Held in February each year, the Project exhibition series at Anna Pappas Gallery has become a stand out event of the Melbourne art scene. Project 16: The Agency of Things will bring together artists Sarah Contos, Chris Dolman, Betra Fraval, Michaela Gleave, Justin Hinder, Zoe Kirkwood, Sam Leach, Melanie Upton and Mark Whalen, under the curatorship of Kent Wilson, Assistant Curator at the Town Hall Gallery.
Featuring a selection of artists working across a variety of mediums, The Agency of Things is at once a rallying cry for the life of objects and a celebration of the networked nature of our reality. Artists based in Sydney, Adelaide, Melbourne and Los Angeles have been drawn together for the next instalment of the Anna Pappas Gallery Project series. All chosen for their capacity to carefully marry conceptual rigour with material acuity, the exhibition promises to provide a sweeping insight into the ideas driving Australian contemporary art.
Proponents of art have faith in the idea that the things we call art propel themselves into the world with something akin to a life of their own. That objects, materials and evidence of process have agency to affect their immediate environment and influence the world of which they are a part. The Agency of Things is an exhibition that takes this notion as its premise, an exploration into the idea that the non-human elements of the universe may well have the sort of agency we normally only attribute to the conscious choices made by humans.
Originally from Perth, Sydney-based artist Sarah Contos completed a Masters of Art at the College of Fine Arts, Sydney in 2010. She has held several solo exhibitions as well as being included in group shows – including Future Primitive, Heide Museum of Modern Art, Melbourne (2013–2014) – building a name for her sensual forays into soft sculpture, embroidered images and quilted works that broach multiple pop-cultural, personal and art-historical strains and references. Merging the totemic with the kinky and the historical with science-fiction, Contos works with her materials to draw out emotional and psychological resonances from deep within.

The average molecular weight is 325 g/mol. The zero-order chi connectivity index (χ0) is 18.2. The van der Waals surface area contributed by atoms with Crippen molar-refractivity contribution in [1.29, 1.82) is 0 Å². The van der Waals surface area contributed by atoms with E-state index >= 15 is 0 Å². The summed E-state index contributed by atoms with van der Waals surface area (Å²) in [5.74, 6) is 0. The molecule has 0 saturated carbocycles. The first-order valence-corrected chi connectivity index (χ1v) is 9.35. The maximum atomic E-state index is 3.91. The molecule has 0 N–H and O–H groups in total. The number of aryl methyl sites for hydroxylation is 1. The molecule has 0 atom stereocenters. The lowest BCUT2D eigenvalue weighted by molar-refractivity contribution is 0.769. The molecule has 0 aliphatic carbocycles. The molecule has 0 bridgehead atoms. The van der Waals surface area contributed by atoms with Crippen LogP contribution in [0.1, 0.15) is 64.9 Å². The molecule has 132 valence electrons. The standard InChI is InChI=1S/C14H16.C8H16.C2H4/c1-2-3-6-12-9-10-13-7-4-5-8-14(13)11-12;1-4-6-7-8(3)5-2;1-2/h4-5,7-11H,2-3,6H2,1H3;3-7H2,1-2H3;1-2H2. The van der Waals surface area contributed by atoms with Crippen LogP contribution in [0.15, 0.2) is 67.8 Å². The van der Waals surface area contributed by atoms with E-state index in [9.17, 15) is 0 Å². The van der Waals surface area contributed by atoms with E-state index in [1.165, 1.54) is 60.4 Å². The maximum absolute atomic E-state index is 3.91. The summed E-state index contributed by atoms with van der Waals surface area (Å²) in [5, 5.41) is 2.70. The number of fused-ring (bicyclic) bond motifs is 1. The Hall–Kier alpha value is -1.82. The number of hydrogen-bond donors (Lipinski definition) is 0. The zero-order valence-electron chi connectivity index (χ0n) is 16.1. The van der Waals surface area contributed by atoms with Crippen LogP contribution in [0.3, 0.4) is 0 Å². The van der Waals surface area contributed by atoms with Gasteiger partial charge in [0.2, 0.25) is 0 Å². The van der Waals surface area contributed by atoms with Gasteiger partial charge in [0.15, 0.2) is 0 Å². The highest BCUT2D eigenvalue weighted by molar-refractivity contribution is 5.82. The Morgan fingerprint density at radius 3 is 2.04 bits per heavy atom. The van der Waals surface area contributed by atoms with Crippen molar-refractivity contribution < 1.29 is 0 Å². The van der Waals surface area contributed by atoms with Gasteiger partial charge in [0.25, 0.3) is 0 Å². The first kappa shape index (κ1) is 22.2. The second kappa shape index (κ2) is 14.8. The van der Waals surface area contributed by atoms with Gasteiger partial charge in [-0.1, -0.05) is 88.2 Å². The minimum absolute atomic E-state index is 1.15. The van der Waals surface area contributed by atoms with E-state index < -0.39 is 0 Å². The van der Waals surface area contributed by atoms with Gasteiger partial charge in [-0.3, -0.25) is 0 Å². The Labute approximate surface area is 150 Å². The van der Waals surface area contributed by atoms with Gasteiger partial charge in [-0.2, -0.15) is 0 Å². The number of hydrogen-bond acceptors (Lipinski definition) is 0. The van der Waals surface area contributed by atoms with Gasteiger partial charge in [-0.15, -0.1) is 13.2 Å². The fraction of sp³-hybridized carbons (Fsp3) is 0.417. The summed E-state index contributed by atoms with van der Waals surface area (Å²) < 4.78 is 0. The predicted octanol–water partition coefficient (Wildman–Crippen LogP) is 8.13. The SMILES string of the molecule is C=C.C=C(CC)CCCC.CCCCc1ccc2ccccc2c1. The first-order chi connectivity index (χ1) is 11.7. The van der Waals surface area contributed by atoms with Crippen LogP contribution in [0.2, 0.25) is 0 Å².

Chris Dolman’s practice uses the formalist Modernist tropes with an irreverent and self-deprecating humour. Moving across painting, printmaking, ceramics and video, and drawing on the histories of geometric abstraction, Pop, and Surrealism, Dolman employs non-traditional self-portraiture to explore absurd notions of identity and themes of loss and failure.
Dolman graduated from the Victorian College of the Arts in 2010. He was the recipient of the Wallara Travelling Scholarship, as well as New Work (early career) and ArtStart grants from the Australia Council for the Arts. He has undertaken residencies at Hill End, Bundanon Trust, BigCi NSW, Ceramic Design Studio (Sydney Institute), and St George Institute of TAFE. He has exhibited nationally including shows at Alaska projects, Firstdraft, West Space, Seventh, FELTspace, Wellington St projects, MOP projects and [MARS]. Dolman runs the project gallery TWENTY THIRTYSEVEN, and is currently a research candidate at Sydney College of Arts, with an Australian Post Graduate Award from Sydney University.
Justin Hinder is an emerging artist, writer and curator based in Melbourne. His practice investigates human movement and the decision making process. Hinder’s interest lies in combining daily normalities with ideals of pre-determined destiny and storytelling. He explores ideas of satisfaction of self by focusing on the everyday – acknowledging the cause and effect of idiosyncratic thoughts, decisions and actions.
Zoe Kirkwood works in an ever-expanding painting practice. Generally taking the form of large-scale installations, her work traverses a range of media to create visually engulfing worlds. At the center of her practice is an interest in the spatial qualities of painting and a relentless desire to investigate new ways in which painting can move into the physical space of the viewer.